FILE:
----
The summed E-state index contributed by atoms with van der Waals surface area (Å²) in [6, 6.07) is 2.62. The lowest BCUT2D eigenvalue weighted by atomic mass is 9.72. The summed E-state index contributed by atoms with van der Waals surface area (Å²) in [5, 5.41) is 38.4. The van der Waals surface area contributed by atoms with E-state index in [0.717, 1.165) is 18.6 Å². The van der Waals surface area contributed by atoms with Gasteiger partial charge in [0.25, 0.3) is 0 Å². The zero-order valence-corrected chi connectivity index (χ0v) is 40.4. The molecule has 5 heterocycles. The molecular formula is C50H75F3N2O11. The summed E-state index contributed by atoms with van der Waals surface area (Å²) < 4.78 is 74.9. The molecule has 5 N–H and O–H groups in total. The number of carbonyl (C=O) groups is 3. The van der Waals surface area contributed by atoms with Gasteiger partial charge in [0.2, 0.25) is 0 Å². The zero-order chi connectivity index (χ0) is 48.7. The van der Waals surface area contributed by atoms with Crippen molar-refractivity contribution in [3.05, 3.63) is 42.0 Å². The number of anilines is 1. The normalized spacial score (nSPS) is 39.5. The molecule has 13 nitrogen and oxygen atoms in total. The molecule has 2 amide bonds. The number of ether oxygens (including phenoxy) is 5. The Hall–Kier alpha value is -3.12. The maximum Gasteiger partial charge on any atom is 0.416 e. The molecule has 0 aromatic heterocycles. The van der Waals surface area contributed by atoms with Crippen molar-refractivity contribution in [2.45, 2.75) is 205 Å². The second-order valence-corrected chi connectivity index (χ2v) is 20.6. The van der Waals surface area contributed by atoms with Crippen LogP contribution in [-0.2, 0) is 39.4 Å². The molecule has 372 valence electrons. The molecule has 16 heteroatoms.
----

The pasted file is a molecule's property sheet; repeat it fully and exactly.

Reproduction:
The summed E-state index contributed by atoms with van der Waals surface area (Å²) in [6, 6.07) is 2.62. The lowest BCUT2D eigenvalue weighted by atomic mass is 9.72. The summed E-state index contributed by atoms with van der Waals surface area (Å²) in [5, 5.41) is 38.4. The van der Waals surface area contributed by atoms with E-state index in [0.717, 1.165) is 18.6 Å². The van der Waals surface area contributed by atoms with Gasteiger partial charge in [0.25, 0.3) is 0 Å². The zero-order valence-corrected chi connectivity index (χ0v) is 40.4. The molecule has 5 heterocycles. The molecular formula is C50H75F3N2O11. The summed E-state index contributed by atoms with van der Waals surface area (Å²) < 4.78 is 74.9. The molecule has 5 N–H and O–H groups in total. The number of carbonyl (C=O) groups is 3. The van der Waals surface area contributed by atoms with Gasteiger partial charge in [0.2, 0.25) is 0 Å². The zero-order chi connectivity index (χ0) is 48.7. The van der Waals surface area contributed by atoms with Crippen molar-refractivity contribution in [3.05, 3.63) is 42.0 Å². The number of anilines is 1. The normalized spacial score (nSPS) is 39.5. The molecule has 13 nitrogen and oxygen atoms in total. The molecule has 2 amide bonds. The number of ether oxygens (including phenoxy) is 5. The Hall–Kier alpha value is -3.12. The maximum Gasteiger partial charge on any atom is 0.416 e. The molecule has 0 aromatic heterocycles. The van der Waals surface area contributed by atoms with Crippen molar-refractivity contribution in [2.45, 2.75) is 205 Å². The second-order valence-corrected chi connectivity index (χ2v) is 20.6. The van der Waals surface area contributed by atoms with Crippen LogP contribution in [-0.2, 0) is 39.4 Å². The molecule has 372 valence electrons. The molecule has 16 heteroatoms.